Masking ABA may inadvertently reinforce masking behaviors. Example: Rewarding a child for suppressing autistic traits in social situations. OT discourages masking. Example: Encouraging authenticity and self-expression, even if behaviors differ from societal norms.
Stimming ABA may attempt to decrease stimming behaviors. Example: Using redirection and consequences to discourage stimming in public settings. OT recognizes stimming as a valid and functional behavior. Example: Allowing and providing space for stimming activities as a self-regulatory strategy.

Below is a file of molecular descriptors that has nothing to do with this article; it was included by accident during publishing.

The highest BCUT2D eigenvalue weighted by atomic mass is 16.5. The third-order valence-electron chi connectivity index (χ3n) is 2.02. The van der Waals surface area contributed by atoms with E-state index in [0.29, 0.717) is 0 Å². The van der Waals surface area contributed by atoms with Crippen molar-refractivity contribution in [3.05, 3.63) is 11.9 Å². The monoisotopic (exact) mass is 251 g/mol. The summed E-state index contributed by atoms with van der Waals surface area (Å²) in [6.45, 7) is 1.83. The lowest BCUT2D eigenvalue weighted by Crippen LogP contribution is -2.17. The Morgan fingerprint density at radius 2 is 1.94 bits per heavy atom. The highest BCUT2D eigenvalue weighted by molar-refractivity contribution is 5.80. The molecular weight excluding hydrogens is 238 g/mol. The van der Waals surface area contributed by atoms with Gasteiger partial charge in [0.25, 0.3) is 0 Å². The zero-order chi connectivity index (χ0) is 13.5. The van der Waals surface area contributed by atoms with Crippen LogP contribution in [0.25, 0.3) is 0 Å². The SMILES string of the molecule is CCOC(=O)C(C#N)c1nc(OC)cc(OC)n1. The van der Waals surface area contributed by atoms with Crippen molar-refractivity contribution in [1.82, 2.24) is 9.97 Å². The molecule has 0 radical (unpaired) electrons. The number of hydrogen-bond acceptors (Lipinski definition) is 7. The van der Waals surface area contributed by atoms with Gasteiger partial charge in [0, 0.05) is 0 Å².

Fine Motor Skills ABA may address fine motor skills in a structured manner. Example: Using token systems to encourage fine motor activities. OT considers fine motor skills within a sensory-informed framework. Example: Providing various textures and tools for fine motor activities to accommodate sensory needs.
Hand Over Hand ABA may use hand-over-hand to guide individuals. Example: Physically assisting a child in completing a fine motor activity. OT, while recognizing the importance of fine motor skills, aims to minimize physical guidance. Example: Encouraging a child to explore and engage in fine motor activities independently, with minimal physical guidance.


Dallman, A. R., Williams, K. L., & Villa, L. (2022).. The Open Journal of Occupational Therapy10(2), 1-9.